05/15/2008 05:55 pm ET Updated May 25, 2011

California Supreme Court Declares, "Yes to Marriage Equality!"

Today the State's supreme court decided the issue of who can get married in California. The answer is, everyone. Gay or straight, marriage is a right and there is no second-class status in their state.

I'm a proud resident of Massachusetts and I will never forget the day the court ruled in favor of the Goodridge Plaintiffs. I raised my fists up to the sky and felt powerful in a way that I had never felt before. I was equal. Discriminating against my right to marriage was unconstitutional. It was not acceptable in the eyes of the law.

As a lesbian, I have never felt protected by the law. When we went through the process of second parent adoption in Massachusetts for our three boys, each time I had a lump in my throat. The laws were created to keep people like me away.

No more.

California has taken the next step in the fight for equality. Without question. There are many more to take before LGBT people are seen as equals in the law, equals in this country on both state and federal levels.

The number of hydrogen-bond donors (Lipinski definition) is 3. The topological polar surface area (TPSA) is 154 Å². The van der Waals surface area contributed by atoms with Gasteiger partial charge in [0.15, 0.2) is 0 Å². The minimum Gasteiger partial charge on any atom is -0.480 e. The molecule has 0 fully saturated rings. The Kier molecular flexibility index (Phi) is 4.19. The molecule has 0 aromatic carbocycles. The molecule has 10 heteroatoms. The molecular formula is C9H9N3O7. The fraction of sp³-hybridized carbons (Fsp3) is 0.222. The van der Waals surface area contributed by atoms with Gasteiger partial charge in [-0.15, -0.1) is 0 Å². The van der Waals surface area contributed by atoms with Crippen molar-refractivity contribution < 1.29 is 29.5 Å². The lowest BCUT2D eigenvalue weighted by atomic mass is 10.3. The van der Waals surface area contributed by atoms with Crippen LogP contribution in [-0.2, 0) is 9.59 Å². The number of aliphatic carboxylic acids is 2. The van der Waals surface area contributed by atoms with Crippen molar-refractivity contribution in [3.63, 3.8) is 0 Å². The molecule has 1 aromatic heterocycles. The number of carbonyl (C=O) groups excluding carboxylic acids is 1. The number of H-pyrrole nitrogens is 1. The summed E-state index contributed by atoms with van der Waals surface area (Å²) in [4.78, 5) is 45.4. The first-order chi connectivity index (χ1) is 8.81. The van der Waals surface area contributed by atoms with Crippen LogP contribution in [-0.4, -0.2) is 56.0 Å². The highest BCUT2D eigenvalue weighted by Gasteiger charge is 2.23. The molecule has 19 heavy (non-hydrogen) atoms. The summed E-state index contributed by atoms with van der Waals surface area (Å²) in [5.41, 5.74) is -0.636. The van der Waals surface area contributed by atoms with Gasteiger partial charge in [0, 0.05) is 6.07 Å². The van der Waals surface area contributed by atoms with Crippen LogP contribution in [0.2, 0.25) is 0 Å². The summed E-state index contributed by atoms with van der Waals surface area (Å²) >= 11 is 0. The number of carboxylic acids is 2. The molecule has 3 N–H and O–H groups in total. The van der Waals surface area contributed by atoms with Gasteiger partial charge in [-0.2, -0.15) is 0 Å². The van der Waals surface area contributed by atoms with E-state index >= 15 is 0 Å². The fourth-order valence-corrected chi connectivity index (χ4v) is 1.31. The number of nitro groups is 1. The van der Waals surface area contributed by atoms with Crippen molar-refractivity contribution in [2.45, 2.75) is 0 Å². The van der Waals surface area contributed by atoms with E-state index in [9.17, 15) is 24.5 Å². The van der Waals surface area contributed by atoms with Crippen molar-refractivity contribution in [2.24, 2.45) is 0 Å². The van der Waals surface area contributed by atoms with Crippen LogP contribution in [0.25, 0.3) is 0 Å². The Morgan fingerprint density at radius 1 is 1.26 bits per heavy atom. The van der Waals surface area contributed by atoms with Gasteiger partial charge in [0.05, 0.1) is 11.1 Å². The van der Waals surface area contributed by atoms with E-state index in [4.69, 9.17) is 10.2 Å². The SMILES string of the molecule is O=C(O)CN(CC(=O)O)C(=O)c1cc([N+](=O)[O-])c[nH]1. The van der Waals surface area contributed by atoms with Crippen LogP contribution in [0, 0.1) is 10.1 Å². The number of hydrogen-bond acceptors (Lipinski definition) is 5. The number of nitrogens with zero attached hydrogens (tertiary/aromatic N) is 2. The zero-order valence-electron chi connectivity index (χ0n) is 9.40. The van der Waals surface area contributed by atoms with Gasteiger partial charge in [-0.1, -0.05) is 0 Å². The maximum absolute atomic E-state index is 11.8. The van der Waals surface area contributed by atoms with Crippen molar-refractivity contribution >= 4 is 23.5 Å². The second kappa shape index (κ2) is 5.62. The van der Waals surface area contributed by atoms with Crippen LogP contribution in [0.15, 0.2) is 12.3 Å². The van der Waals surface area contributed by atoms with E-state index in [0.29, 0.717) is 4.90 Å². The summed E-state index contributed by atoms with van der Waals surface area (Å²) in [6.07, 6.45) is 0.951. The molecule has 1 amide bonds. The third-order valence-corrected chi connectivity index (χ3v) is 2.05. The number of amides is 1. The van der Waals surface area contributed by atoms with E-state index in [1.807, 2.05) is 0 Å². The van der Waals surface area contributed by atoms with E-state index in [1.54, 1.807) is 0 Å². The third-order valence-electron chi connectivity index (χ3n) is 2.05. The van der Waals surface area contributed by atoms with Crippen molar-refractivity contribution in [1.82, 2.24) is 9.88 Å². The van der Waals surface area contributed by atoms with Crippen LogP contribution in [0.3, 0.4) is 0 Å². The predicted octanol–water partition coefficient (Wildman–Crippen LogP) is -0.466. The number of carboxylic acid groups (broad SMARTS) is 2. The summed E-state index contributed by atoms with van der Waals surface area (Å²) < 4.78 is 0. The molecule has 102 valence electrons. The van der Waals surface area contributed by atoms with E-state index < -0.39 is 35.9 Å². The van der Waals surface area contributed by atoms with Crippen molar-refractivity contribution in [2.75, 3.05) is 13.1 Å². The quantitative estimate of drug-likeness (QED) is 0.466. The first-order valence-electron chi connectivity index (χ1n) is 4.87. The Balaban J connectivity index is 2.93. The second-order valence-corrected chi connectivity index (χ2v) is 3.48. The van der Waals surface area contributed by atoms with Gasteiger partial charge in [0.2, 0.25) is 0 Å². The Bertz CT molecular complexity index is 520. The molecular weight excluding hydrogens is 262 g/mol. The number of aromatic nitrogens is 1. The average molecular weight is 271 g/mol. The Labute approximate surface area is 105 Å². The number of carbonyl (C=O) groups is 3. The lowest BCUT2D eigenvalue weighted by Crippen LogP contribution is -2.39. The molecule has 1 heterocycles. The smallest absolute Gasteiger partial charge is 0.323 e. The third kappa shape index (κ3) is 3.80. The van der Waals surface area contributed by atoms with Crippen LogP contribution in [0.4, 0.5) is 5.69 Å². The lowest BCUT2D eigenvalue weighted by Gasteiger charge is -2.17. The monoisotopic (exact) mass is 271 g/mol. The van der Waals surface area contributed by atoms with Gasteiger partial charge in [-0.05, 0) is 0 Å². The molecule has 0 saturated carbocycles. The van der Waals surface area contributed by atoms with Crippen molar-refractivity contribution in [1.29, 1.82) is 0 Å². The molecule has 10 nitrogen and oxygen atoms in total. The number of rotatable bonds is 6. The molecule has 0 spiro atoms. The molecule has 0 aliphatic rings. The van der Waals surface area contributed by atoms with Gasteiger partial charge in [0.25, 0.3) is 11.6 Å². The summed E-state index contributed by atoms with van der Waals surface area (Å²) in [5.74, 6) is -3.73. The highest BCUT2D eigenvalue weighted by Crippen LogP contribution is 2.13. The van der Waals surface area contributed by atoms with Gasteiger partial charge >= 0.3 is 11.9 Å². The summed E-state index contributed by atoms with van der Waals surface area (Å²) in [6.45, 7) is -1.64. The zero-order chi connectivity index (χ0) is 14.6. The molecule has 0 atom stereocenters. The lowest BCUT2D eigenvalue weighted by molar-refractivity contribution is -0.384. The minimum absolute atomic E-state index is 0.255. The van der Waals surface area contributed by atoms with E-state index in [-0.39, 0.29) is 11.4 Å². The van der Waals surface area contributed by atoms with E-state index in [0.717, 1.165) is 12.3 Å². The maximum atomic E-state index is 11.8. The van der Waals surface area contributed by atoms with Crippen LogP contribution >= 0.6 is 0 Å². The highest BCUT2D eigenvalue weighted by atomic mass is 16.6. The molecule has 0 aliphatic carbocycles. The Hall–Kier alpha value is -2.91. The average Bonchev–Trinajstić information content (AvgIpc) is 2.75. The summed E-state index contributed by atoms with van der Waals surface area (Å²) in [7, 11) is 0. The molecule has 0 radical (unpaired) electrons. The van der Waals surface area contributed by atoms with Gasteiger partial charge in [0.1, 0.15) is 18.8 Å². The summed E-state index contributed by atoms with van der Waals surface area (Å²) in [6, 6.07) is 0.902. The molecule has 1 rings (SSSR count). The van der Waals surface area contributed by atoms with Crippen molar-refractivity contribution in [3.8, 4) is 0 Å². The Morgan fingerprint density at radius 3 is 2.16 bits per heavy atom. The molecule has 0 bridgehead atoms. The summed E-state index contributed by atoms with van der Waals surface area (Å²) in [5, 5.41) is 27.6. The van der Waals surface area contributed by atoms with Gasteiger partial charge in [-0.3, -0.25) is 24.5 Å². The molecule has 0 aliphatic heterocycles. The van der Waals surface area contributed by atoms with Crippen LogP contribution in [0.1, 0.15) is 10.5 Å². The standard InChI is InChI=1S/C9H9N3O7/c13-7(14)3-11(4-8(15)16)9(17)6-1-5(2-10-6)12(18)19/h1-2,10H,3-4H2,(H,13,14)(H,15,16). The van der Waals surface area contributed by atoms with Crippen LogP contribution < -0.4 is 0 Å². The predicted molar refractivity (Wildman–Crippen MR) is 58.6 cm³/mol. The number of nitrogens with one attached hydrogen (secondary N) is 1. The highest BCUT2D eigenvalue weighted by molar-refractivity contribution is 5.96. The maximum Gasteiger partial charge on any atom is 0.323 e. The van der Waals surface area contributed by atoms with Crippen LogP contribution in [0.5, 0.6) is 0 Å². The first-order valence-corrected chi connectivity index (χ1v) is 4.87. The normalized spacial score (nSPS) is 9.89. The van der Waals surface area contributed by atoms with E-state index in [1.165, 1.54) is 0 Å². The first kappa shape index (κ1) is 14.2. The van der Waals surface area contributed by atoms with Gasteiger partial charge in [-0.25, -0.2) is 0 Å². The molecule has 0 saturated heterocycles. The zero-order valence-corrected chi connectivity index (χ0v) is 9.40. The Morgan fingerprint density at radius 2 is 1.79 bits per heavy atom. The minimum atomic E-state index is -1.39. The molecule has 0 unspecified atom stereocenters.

And there will be backlash, threats of the end of the world. Funny thing is, we're still all alive and breathing in Massachusetts. Heterosexuals are still getting married -- and divorced -- at the same rate as always. The biggest difference is a lot of kids, like mine, have their families protected.

Rights guaranteed.

Because it's not about "gay marriage." It's about equal access to a legal institution that has been created to ensure committed couples are protected. It ensures the children of that couple are protected under the law. There have been thousands of legal precedents based on the institution of marriage that simply cannot be replicated by a new term, or new legal definition.

And no one is going to force any religious institution to embrace is because in our country, we have a separation of church and state. I know it doesn't seem like we do, but in fact, that is required by our constitution.

Congratulations, California. Welcome to the increasing number of states that refuse to discriminate on the basis of sexual orientation.

It feels good, doesn't it?